VACILA

A common mistake that I see in executing this step is for the ladies to spin the turn. The vacila turns are supposed to be made evenly, so they are ending as you come to the leader's right side.  You step or walk through these turns rather than spinning them, in other words.

VACILENSE LOS DOS

This step is identical to Vacila for the ladies.  But the guys also turn in Vacilense Los Dos.  Guys can turn in the same direction as the ladies (to the right), or they can turn the opposite direction (to the left).  The latter essentially uses the momentum of the lead to initiate the turn and looks quite nice.   And I've seen guys do either one or two turns.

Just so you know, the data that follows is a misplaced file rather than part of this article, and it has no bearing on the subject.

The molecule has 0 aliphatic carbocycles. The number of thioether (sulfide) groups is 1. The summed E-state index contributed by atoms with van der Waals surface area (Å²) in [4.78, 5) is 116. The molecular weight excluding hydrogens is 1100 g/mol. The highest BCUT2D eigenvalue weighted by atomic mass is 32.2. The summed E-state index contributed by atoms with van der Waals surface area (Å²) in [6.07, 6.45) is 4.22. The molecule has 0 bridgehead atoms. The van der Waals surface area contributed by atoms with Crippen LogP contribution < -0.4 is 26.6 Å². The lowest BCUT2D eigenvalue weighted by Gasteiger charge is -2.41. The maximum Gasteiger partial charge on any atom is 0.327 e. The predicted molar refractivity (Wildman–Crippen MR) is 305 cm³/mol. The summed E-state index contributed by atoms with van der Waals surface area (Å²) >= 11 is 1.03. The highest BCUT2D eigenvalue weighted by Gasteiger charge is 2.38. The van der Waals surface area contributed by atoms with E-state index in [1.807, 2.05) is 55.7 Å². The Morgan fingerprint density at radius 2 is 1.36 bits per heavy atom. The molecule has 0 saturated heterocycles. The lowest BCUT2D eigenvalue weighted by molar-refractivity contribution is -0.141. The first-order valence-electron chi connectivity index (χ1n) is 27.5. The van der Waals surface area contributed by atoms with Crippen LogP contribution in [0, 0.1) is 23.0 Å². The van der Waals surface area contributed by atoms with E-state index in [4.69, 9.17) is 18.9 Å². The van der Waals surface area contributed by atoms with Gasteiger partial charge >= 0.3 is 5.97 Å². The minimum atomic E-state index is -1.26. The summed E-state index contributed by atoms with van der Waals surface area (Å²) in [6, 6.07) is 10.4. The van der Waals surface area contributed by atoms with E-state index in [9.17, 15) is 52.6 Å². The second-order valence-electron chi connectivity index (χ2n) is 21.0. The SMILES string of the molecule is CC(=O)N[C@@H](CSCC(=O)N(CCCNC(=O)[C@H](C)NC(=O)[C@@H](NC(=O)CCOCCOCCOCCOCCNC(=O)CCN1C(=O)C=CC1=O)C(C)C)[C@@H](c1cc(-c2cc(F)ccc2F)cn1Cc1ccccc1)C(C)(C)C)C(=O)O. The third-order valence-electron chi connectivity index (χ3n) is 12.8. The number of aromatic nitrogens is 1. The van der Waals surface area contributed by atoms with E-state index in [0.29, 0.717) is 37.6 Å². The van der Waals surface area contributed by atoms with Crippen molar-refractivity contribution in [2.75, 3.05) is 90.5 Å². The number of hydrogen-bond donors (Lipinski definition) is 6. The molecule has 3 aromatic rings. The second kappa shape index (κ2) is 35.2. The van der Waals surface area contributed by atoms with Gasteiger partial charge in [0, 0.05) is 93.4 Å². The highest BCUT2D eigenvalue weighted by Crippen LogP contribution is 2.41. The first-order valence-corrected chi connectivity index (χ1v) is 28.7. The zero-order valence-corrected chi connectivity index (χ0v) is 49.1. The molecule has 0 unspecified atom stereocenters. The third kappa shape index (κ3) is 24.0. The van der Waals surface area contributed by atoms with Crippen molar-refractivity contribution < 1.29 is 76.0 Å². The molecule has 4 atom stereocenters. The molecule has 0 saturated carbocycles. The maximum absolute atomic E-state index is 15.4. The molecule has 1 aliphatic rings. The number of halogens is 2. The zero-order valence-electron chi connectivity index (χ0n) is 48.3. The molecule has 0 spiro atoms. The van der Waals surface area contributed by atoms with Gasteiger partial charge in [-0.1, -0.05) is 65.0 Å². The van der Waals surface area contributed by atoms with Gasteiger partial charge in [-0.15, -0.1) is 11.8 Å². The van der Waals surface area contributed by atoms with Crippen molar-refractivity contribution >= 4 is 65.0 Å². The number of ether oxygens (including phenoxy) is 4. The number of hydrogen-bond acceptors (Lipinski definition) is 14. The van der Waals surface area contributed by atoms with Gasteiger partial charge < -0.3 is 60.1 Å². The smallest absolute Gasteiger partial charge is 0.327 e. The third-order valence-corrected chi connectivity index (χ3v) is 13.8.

BLENDING MOVES

Blending steps means that the next step is called 8 beats before the end of the previous step, so you go right from one step into the next with no basic in between.  Some dancers consider a goal of a good, sophisticated rueda circle to have a minimum number of basic steps so that the movement really clips along.  This certainly makes it exciting for the dancers in the circle. 

 

 

Copyright Barbara Bernstein of DanceInTime.com, 2005